3 - Simona Halep, ROU (1-2)
3 - Anett Kontaveit, EST (1-2)
3 - Julia Goerges, GER (0-3)
14 [5/8/1] Angelique Kerber (7-7)
13 [6/4/3] Karolina Pliskova (6-7)
11 [3/2/6] CAROLINE WOZNIACKI (3-8)
11 [5/3/3] Simona Halep (7-4)
11 [5/5/1] Serena Williams (8-3)
9 [1/3/4] ELINA SVITOLINA (7-2)

*2017 WTA SF*
6 - Johanna Konta (3-2+L)
6 - Karolina Pliskova (2-3+W)
5 - Kristina Mladenovic (4-1)
5 - SIMONA HALEP (3-2)
5 - Julia Goerges (3-2)
5 - Garbine Muguruza (1-4)
[2017 low-ranked SF]
NR - Maria Sharapova/RUS (Stuttgart)
#340 Jana Fett/CRO (Hobart)
#254 Barbora Krejcikova/CZE (Nurnberg) - RU
#233 Marketa Vondrousova/CZE (Biel) - W
#168 Francesca Schiavone/ITA (Bogota) - W
21 - Angelique Kerber [8/11/2]
20 - Karolina Pliskova [8/6/6]
20 - SIMONA HALEP [9/6/5]
19 - ELINA SVITOLINA [6/7/6]
18 - Aga Radwanska [8/9/1]
16 - Serena Williams [9/6/1]

3 - MAY/JUN - Simona Halep (Madrid/Rome/RG, WLL)
2 - FEB - Caroline Wozniacki (Doha/Dubai, LL)
2 - APR/MAY- Francesca Schiavone (Bogota/Rabat, WL)
2 - APR/MAY - A.Pavlyuchenkova (Monterrey/Rabat, WW)
2 - MAY - Kristina Mladenovic (Stuttgart/Madrid, LL)

2...Ka.Pliskova vs. Wozniacki (KP 2-0)

Saint Petersburg: Kristina Mladenovic, FRA (QF-Vinci)
Mallorca: Anastasija Sevastova, LAT (SF-Garcia)

2010 Vera Zvonareva (WTA SF)
2014 Maria Sharapova (WTA rr)
2017 Simona Halep (Eastbourne QF)
2009 Elena Dementieva (Charleston SF)
2014 Petra Kvitova (WTA rr)
2015 Simona Halep (Stuttgart SF)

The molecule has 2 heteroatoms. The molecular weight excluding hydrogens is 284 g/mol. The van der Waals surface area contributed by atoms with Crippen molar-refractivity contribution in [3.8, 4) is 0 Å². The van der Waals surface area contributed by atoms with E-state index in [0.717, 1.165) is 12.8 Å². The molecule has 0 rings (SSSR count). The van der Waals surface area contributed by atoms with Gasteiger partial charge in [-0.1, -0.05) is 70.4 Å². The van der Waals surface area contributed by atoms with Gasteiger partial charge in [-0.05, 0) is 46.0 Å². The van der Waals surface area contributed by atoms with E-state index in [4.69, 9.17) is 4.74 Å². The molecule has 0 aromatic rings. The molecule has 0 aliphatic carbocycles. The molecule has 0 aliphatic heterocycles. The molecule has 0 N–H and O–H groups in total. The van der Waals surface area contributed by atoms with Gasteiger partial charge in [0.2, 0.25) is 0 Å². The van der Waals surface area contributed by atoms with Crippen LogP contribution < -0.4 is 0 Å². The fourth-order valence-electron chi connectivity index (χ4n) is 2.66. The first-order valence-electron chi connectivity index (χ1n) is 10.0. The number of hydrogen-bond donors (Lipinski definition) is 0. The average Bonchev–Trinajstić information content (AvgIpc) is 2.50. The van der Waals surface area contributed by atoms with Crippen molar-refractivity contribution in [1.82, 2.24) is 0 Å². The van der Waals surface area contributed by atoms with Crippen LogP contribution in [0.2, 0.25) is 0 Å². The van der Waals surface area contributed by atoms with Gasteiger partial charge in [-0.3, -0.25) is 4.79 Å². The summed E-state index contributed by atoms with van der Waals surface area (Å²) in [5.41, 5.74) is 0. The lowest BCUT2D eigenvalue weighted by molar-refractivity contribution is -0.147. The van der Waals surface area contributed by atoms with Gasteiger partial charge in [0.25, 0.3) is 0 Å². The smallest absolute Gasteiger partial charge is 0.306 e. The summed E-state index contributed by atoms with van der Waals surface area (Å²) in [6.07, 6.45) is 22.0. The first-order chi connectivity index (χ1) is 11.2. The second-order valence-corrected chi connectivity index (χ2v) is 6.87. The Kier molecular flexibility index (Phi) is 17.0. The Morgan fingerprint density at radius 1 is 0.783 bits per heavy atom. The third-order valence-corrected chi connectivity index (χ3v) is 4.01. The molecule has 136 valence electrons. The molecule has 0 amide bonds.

2017 Karolina Pliskova (Miami SF)

Brisbane (d) - Sania Mirza 2016-17
Taipei City (d) - Chan/Chan 2016-17
Madrid - Simona Halep 2016-17
Rome (d) - Martina Hingis 2016-17
Nurnberg - Kiki Bertens 2016-17
Stanford (d) - Abigail Spears 2016-17

5...Y.Chan/Hingis (4-0+W)
5...Barty/Dellacqua (3-2)
4...Hradecka/Siniakova (0-4)
3...Mattek-Sands/Safarova (3-0)
3...Hlavackova/Peng (1-2)

Dubai - Elina Svitolina, UKR
Indian Wells - Elena Vesnina, RUS
Miami - Johanna Konta, GBR
Madrid - Simona Halep, ROU
Rome - Elina Svitolina, UKR
Toronto - Elina Svitolina, UKR
Cincinnati - TBD
Wuhan - TBD
Beijing - TBD
Dubai - Makarova/Vesnina, RUS/RUS
Indian Wells - Y.Chan/Hingis, TPE/SUI
Miami - Dabrowski/Xu Yifan, CAN/CHN
Madrid - Y.Chan/Hingis, TPE/SUI
Rome - Y.Chan/Hingis, TPE/SUI
Toronto - Makarova/Vesnina, RUS/RUS

[14s - ITF World Juniors]
2007 United States d. France
2008 United States d. Great Britain
2009 United States d. Czech Republic
2010 United States d. Ukraine
2011 Serbia d. United States
2012 Slovakia d. Great Britain
2013 United States d. Russia
2014 Russia d. Ukraine
2015 Russia d. United States
2016 Ukraine d. United States
2017 United States d. Ukraine
[16s - Junior Fed Cup]
2007 Australia d. Poland
2008 United States d. Great Britain
2009 Russia d. Germany
2010 Russia d. China
2011 Australia d. Canada
2012 United States d. Russia
2013 Russia d. Australia
2014 United States d. Slovakia
2015 Czech Republic d. United States
2016 Poland d. United States
2017 (Sept.19-24)

2012 Vicky Duval
2013 Sachia Vickery
2014 CiCi Bellis
2015 Sonya Kenin
2016 Kayla Day
2017 Ashley Kratzer

Ostapenko, Abanda and a dinosaur... there just has to be a joke just asking to be cracked in there somewhere, right?

Chakvetadze sighting!

16 Singles Final: Ka.Pliskova d. Kerber
16 Doubles Final: Mirza/Strycova d. Hingis/Vandeweghe
17 Top Seeds: Ka.Pliskova/Halep

#1 Ka.Pliskova d. #9 V.Williams
#4 Muguruza d. #12 Ostapenko
#5 Svitolina d. (WC) Stephens
#2 Halep d. #7 Konta
#1 Ka.Pliskova d. #4 Muguruza
#2 Halep d. #5 Svitolina
#1 Ka.Pliskova d. #2 Halep

..."I think you deserve to be #1...but maybe next time."

#1 Makarova/Vesnina d. Goerges/Savchuk
#3 Safarova/Strycova d. #2 Y.Chan/Hingis
#3 Safarova/Strycova d. #1 Makarova/Vesnina

...they have to lose sometime.


All for now.


Sunday, August 06, 2017

Wk.31- The U.S. and Russia... naturally